The Internal Revenue Service identifies some 29 different types of organizations that are exempt from federal income tax.
In the most basic of terms, these are “nonprofit” organizations, or entities that exist generally for a purpose other than making money, and it is to nonprofits that we think about directing our philanthropy.
While you may make donations to causes such as a fraternal organization or a political campaign, in terms of philanthropic giving, you are probably most familiar with 501(c)(3) organizations. These are more commonly known as “charitable” organizations, and the “501(c)(3) label refers to the specific subsection of the Internal Revenue Code under which they are organized.
These types of organizations include only those which are “organized and operated exclusively for religious, charitable, scientific, testing for public safety, literary, or educational purposes, or to foster national or international amateur sports competition (but only if no part of its activities involve the provision of athletic facilities or equipment), or for the prevention of cruelty to children or animals…”
So what does this mean for the average donor?
In deciding where to put your donation dollars, obviously it is most important to select a cause that you believe in. However, people choose to donate for many reasons beyond the simple “feel good” factor of helping a good cause. Of course, the deductibility of charitable gifts has been impacted by the recent tax reforms. But if tax deductibility is on your radar you will want to speak with your accountant or financial planner before making any large donations to be certain the donation will be deductible.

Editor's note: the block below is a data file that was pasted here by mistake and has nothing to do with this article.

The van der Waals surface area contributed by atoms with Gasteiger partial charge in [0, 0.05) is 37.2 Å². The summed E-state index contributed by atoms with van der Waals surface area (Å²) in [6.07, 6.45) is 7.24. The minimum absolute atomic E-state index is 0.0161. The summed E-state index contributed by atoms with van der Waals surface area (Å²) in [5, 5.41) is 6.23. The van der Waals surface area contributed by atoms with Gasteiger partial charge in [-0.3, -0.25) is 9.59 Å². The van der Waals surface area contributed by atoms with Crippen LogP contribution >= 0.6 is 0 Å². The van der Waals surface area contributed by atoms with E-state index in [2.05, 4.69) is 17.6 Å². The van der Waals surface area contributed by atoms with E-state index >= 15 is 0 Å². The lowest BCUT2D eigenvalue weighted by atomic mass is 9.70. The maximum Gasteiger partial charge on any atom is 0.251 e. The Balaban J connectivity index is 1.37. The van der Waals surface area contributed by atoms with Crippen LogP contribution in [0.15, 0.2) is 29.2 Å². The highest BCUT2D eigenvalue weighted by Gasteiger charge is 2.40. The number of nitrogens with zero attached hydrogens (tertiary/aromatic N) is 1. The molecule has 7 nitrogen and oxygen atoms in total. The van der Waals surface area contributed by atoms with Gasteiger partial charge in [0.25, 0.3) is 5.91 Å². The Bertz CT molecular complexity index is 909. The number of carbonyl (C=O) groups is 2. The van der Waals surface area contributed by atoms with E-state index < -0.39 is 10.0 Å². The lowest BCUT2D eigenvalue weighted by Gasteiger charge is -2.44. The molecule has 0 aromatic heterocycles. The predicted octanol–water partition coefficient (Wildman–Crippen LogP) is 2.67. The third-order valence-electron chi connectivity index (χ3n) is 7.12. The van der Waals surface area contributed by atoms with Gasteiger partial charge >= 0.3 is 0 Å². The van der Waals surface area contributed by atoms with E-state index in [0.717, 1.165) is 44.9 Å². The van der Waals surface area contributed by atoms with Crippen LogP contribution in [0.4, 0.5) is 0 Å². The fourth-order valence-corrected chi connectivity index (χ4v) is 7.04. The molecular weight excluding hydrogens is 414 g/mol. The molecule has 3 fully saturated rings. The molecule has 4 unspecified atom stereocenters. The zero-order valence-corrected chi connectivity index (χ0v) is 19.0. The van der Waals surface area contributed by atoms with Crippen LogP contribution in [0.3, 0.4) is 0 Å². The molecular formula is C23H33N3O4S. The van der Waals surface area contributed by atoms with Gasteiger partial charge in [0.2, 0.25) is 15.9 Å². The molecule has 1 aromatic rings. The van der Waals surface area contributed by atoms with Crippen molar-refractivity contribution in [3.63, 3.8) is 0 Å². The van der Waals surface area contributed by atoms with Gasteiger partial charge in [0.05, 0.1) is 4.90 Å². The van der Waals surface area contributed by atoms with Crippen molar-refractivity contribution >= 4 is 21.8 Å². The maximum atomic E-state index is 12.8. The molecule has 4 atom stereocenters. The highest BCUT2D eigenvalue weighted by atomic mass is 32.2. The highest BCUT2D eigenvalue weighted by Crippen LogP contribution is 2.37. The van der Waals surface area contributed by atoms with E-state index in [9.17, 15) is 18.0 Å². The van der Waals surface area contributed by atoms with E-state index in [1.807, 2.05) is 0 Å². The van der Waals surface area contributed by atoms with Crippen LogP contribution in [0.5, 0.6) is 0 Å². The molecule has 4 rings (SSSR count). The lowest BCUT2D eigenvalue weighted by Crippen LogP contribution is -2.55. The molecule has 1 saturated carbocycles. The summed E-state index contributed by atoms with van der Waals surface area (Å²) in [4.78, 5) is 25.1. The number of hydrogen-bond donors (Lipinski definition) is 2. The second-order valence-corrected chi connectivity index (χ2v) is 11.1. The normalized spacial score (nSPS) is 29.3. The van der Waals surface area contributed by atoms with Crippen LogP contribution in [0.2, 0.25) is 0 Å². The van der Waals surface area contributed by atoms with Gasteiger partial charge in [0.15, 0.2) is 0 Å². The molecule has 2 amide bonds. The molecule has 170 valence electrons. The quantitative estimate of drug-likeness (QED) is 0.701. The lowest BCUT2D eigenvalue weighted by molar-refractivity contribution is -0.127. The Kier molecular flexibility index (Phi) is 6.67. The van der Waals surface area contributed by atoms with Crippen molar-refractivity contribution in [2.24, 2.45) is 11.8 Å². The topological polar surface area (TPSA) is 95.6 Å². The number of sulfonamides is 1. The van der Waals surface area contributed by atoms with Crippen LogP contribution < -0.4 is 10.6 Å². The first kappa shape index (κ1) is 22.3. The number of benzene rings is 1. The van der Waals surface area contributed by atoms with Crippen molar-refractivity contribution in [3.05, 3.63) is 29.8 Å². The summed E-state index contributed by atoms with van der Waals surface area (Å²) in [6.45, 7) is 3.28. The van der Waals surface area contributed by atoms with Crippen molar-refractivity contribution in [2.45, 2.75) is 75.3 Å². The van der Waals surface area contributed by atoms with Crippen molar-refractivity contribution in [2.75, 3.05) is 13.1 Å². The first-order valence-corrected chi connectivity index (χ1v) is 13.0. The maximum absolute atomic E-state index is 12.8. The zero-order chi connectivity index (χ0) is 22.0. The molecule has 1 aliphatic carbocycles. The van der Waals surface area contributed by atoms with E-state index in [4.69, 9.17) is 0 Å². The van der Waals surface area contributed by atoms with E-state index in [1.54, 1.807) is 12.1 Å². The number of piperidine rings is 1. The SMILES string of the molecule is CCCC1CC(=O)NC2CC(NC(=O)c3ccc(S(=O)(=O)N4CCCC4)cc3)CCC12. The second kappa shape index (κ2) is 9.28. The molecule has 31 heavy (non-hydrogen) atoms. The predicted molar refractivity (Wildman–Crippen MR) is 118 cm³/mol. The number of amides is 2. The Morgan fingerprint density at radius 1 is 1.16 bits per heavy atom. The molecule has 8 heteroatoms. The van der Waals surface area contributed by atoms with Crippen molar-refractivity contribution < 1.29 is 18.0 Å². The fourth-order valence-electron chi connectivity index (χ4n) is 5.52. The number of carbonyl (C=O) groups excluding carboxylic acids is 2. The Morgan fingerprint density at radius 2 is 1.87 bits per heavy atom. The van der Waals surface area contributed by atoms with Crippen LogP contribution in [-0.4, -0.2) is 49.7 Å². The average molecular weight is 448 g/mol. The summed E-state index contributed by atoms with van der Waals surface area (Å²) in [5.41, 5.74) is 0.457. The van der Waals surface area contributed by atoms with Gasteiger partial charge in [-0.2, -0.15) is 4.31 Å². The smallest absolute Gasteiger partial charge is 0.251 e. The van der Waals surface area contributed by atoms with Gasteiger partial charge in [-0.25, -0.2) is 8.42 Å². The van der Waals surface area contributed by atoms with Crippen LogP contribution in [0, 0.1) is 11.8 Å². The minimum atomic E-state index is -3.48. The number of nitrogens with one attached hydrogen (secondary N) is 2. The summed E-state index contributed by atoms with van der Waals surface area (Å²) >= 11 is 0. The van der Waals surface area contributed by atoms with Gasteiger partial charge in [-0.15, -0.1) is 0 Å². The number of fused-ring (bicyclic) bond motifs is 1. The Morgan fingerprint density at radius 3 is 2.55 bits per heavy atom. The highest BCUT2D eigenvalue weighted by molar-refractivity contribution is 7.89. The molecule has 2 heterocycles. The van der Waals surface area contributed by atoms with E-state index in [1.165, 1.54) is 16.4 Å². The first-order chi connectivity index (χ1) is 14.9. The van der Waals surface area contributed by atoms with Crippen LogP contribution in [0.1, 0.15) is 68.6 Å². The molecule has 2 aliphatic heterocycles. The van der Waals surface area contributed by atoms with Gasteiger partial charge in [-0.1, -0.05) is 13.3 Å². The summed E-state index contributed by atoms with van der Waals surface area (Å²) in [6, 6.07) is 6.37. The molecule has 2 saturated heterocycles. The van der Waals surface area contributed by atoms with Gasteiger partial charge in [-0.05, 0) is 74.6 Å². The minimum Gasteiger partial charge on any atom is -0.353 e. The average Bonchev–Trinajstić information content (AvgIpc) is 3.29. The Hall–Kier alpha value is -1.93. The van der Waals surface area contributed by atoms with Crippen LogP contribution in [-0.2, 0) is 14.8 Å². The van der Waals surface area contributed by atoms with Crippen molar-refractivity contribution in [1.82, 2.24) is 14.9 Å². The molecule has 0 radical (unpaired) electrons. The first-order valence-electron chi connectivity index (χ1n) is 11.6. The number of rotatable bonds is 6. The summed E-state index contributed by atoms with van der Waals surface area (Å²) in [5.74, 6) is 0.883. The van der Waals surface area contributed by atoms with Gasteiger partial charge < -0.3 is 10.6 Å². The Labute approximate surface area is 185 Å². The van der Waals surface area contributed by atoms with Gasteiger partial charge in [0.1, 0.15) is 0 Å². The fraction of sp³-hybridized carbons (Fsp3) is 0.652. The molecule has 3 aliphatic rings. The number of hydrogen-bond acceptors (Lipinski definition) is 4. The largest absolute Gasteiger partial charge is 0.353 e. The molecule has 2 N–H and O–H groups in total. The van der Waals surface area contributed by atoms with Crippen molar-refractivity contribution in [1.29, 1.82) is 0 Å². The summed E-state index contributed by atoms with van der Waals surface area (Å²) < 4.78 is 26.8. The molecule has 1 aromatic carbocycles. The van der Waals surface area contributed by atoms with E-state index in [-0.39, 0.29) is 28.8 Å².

When searching for that perfect charitable cause, know that you will come across many, many options vying for your money, and it can be difficult to know where to start. Websites like Charity Navigator, Charity Watch, GuideStar and Consumer Reports evaluate an astounding number of organizations on topics such as operating and fundraising overhead, total contributions, sources of contributions, and other information that may be of interest.
The majority of donors will look to contribute to public charities. That is, most people will make donations toward an organization that regularly receives contributions from the general public and has active programs. Organizations in this category might include a synagogue/temple/shul, an animal welfare organization, an educational organization, or a benevolence organization, just to name a few.
Of course, private foundations are another option. These entities are typically nonprofits that have been established from funds from a single source or small group of sources, such as a family or corporation. They often have no active programs of their own, but support the work of other public charities through grants.
Ultimately, what is right for you will depend on your personal tastes and how you prefer to see your funds allocated. With a little research you are sure to find the right fit for you.
This article originally appeared as a column for the Cleveland Jewish News.